A Ben-Gurion University of the Negev (BGU) researcher has developed a new technique that could provide virtually 100 percent protection against cyberattacks launched through internet videos or images, according to a university statement.

“Any downloaded or streamed video or picture is a potential vehicle for a cyberattack,” says Professor Ofer Hadar, chair of BGU’s Department of Communication Systems Engineering. “Hackers like videos and pictures because they bypass the regular data transfer systems of highly secure systems, and there is significant space in which to implant malicious code.”

Cybersecurity is a hot-button issue in today’s digital world. Recent WikiLeaks allegations against the Central Intelligence Agency of hacking techniques that bypass security encryption, made the issue even more urgent.

Hadar says downloaded and shared videos and images are a growing target for cyberattackers.

To counter this emerging threat, Hadar developed a series of algorithms that can completely prevent attackers from being able to infiltrate and extract information through videos or pictures.

His techniques combat steganography — a process that involves hiding a message in an appropriate carrier, such as an image file. Using steganography, the carrier can be sent to a receiver without anyone else knowing that it contains a hidden message.

“We are dealing nowadays with the use of steganography to insert malicious codes within videos and photos to attack the viewer,” says Hadar. “We have developed algorithms to find a solution to that problem in the ‘compressed domain.’ The idea is to manipulate the file’s ‘payload’ to remove the malicious code without damaging the data quality.”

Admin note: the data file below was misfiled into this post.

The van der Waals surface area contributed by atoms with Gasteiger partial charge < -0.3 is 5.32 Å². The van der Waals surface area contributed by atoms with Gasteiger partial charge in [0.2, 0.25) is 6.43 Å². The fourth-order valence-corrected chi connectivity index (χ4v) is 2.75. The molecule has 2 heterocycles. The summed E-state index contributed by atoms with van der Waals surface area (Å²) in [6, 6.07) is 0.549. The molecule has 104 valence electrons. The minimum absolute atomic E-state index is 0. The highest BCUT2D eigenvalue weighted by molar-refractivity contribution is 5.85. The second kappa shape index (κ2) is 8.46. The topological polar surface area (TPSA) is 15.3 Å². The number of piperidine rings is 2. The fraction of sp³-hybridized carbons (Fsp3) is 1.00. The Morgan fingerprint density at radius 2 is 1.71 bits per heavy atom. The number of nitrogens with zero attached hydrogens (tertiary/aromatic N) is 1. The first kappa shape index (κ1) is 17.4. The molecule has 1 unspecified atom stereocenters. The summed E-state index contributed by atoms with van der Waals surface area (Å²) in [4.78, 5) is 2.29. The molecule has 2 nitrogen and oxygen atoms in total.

Hadar’s approach, which he has dubbed The Coucou Project, addresses two potential attack scenarios. Both scenarios assume that basic malware has been planted on the victim’s servers/hosts by means of social engineering, such as phishing scams or other means of exploiting data vulnerability. From there, the malware gathers classified information from the victim’s data center.

In the first scenario, once the user uploads an image or a video to a social network, the malware embeds the classified information into the uploaded content (making it accessible to the attacker).

In the second scenario, the attacker uploads infected content to a social network or any other shared server where the malware can extract the malicious code and execute it.

“Preliminary experimental results show that a method based on a combination of Coucou Project techniques results in virtually 100 percent protection against cyberattacks,” says Hadar. “We envision that firewall and antivirus companies will be able to utilize Coucou protection applications and techniques in their products.”

The Coucou Project receives funding from the BGU Cyber Security Research Center and the BaseCamp Innovation Center at the Advanced Technologies Park in Beersheva.